Publishing a book: Part 2 – Self-publishing

Last week, I wrote about publishing a book through a traditional publishing house. This week, I wanted to discuss going the self-publishing route.

There are many benefits to be self-published. You have complete control over what you publish and when. You retain all rights to your book, and you receive 100 percent of the profit. The main drawback is that you have to do all the work and pay for any expenses yourself.

You have several options when it comes to self-publishing. You can opt to publish just an electronic copy of your book (an e-book), or you can actually print a physical copy or you can do both. Let’s look quickly at the options for physically printing a book.


In this option, you pay for all the services to print your book but own the book and receive the profits. You are in charge of distribution. This is best for the hobbyist or those who just have a goal of seeing their work in print. (Hence the reason it is often referred to as a vanity press.)


While similar to a vanity press, a subsidy publisher contributes toward the cost of editing, distribution, warehousing and marketing of the book. Typically, the author pays for the printing and binding of the book and will receive royalties.

Print on Demand

This is a good option for someone with a limited audience. You use your own money to produce the book and then have a company (such as Amazon’s Createspace) print them one at a time as they are ordered. The plus is that you don’t have any books that you need to store.


You pay to produce, market and warehouse your books.

With all of these methods, the majority of the work and expense of publishing falls on the author’s shoulders. And as hard as it is to find a traditional publisher, it can be equally hard to find physical retail location that want showcase your new novel.

But often with today’s technology, many readers no longer buy physical copies of books. Many readers now have e-readers so authors need to determine whether they even need physical copies of their books to sell.

And this leads us to the last section in this three-part series on publishing a book – e-book publishing. Next week I will go over the steps to publishing your e-book.

Avoiding Vanity Publishers

Last month, my mom mentioned to me that her friend’s daughter had just published a book. She paid $3000 to have it done, and now it was on Amazon for $18 IN PAPERBACK. Wow! All I could think of is that this woman had found a vanity press to “make her an author.” With the relative “ease” of becoming an author today with Kindle Direct Publishing and Createspace (among others), I hadn’t really thought much about vanity presses.

And the funny thing is that a week or so later, the topic turned up on another blog I help promote through Triberr. The author wrote about Vanity Presses as her letter V topic in the A to Z challenge.  (Check it out for seven signs of a vanity publisher.)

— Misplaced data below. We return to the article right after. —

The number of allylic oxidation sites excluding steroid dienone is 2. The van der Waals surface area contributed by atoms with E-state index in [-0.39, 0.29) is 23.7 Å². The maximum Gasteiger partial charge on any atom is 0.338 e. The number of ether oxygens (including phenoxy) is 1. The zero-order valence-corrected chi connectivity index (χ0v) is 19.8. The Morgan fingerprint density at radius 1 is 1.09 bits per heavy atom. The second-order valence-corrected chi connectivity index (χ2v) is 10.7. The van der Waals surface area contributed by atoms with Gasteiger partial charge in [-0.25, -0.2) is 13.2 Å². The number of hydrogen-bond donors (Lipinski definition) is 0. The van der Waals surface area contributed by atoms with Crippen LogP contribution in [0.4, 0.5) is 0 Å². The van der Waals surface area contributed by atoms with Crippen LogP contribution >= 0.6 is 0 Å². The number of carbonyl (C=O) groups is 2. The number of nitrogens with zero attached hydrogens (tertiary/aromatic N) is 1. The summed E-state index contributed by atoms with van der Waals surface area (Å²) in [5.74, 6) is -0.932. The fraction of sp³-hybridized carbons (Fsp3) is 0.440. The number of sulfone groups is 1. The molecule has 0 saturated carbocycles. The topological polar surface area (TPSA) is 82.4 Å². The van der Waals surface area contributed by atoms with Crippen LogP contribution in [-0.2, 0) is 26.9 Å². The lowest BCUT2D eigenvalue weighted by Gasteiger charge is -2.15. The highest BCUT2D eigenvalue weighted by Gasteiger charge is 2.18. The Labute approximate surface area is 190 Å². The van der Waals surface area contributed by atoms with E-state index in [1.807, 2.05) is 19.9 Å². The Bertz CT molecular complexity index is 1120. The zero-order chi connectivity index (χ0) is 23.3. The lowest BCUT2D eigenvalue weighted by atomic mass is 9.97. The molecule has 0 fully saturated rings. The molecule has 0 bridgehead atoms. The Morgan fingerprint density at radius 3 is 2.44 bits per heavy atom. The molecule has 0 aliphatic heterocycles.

So, I don’t want to assume everyone knows the difference between a traditional publishing house and a vanity press, here is the difference.

With a traditional publishing house, they take all the chances on you and your manuscript. They pay for the printing, cover design, layout, editing and any other cost of publishing the book and distributing it to book stores and online retailers. The author pays NOTHING.

A vanity press, on the other hand, will often offer to “help” you get your book printed by guiding you through the system for a PRICE. You PAY them for editing, using their cover designer, for printing the book and distributing it. And often, you still pay them a percentage of the sales.

I am sure many authors in their quest to be published run into vanity publishers. Basically, if a place promises to help you get published but want to charge YOU for it, then you have run into a vanity publisher. My advice is to say no, thanks and walk away from these businesses. Even if they are not a scam to get your money, you are better off either continuing to look for a true publishing house that believes in you or go the self-publishing route.

Now, be careful as some vanity presses promote themselves as out to “help” you become self-published through them. If their names appear on the cover or inside of your book, you have not self-published. When you self-publish, you are in charge and are publishing under your own name or company name, not someone else’s.

And even worse is having to watch out for scam artists who will take your money and leave you with nothing. If anyone is charging you for your copyright, don’t do it.  (Your book is already copyrighted as soon as you wrote it though you can choose to register it if you want.) Other key words to look for – joint venture, subsidy or offering to be your partner.

If you see a publisher advertising for authors (or to include people in an anthology), it is probably a vanity publisher as major publishing houses NEVER have to advertise for authors. Heck, they get way too many submissions as it is to even read but a percentage of the query letters and sample chapters.

My suggestion of course is to run as far away from a vanity publisher as possible. You shouldn’t have to pay someone to print your book (and you shouldn’t be listing it for $18 on Amazon either.) Either continue looking for a real publisher or go ahead and become an independent author and do it yourself.